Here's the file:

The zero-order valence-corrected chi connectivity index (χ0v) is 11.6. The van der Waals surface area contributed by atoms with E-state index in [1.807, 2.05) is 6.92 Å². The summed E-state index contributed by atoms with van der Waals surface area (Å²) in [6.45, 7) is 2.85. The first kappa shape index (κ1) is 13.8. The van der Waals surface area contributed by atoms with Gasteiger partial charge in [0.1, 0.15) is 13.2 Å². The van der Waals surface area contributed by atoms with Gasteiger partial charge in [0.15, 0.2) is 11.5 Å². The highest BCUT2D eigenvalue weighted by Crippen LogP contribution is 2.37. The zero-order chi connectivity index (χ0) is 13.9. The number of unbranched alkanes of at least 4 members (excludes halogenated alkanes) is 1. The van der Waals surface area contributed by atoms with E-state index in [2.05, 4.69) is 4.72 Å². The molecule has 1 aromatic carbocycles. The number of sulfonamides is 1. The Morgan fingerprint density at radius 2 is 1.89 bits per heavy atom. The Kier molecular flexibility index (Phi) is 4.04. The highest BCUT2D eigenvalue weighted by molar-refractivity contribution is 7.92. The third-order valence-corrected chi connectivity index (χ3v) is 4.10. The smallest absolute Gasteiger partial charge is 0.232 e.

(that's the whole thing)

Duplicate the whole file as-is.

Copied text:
The zero-order valence-corrected chi connectivity index (χ0v) is 11.6. The van der Waals surface area contributed by atoms with E-state index in [1.807, 2.05) is 6.92 Å². The summed E-state index contributed by atoms with van der Waals surface area (Å²) in [6.45, 7) is 2.85. The first kappa shape index (κ1) is 13.8. The van der Waals surface area contributed by atoms with Gasteiger partial charge in [0.1, 0.15) is 13.2 Å². The van der Waals surface area contributed by atoms with Gasteiger partial charge in [0.15, 0.2) is 11.5 Å². The highest BCUT2D eigenvalue weighted by Crippen LogP contribution is 2.37. The zero-order chi connectivity index (χ0) is 13.9. The number of unbranched alkanes of at least 4 members (excludes halogenated alkanes) is 1. The van der Waals surface area contributed by atoms with E-state index in [2.05, 4.69) is 4.72 Å². The molecule has 1 aromatic carbocycles. The number of sulfonamides is 1. The Morgan fingerprint density at radius 2 is 1.89 bits per heavy atom. The Kier molecular flexibility index (Phi) is 4.04. The highest BCUT2D eigenvalue weighted by molar-refractivity contribution is 7.92. The third-order valence-corrected chi connectivity index (χ3v) is 4.10. The smallest absolute Gasteiger partial charge is 0.232 e.